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Helping Teens Say No

Why Resisting Is So Hard

Part of the problem is that the section of the brain used in making such big decisions doesn't fully mature until kids reach their early 20s, says Richard R. Clayton, PhD, associate dean for research at University of Kentucky's College of Public Health, in Lexington. Yet most prevention programs teach tweens and teens strategies that emphasize "cold cognition," the rational, nonemotional way of responding. But in that moment, when someone asks your daughter to hop into the backseat or your son for the answers on a test, your kid will be in a high-emotion situation that requires "hot cognition," Clayton says, adding, "Needless to say, many of our kids are not as skilled at regulating their emotions as we'd like them to be."

Parents also underestimate the intensity of pressure. A recent poll of 46,000 teens by the Boys and Girls Clubs of America found that dealing with peers is the leading source of stress for kids, ahead of school, relationships, and violence. And parents also forget kids can be leaned on in multiple new ways, by text message, IM, or e-mail.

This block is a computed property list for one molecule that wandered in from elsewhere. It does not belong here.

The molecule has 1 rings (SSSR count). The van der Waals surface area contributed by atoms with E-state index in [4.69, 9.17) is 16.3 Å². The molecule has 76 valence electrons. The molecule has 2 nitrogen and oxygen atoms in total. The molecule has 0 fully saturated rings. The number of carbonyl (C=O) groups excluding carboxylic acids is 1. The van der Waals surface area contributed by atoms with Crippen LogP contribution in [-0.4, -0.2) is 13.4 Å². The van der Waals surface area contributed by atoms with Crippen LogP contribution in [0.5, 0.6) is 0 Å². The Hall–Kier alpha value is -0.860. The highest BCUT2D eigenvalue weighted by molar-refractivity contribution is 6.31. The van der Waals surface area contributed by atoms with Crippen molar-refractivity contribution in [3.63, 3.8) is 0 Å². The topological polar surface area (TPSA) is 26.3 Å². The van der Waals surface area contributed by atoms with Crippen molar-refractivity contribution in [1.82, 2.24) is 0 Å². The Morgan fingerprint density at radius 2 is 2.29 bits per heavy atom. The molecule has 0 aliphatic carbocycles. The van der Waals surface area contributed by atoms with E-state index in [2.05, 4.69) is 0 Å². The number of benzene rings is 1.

What's more, kids being coerced have to "size up situations in a few seconds, determine if they want to say no, and then get that across without threatening their friendships," says Scott. "After a half-minute, either their friend starts getting combative, or else the bad choice -- the invitation to ditch math class, for example -- starts to sound pretty good." What teens need is an arsenal of say-no strategies. Which is where you come in, empowering your kid with these secrets for staying strong when the pressure is on.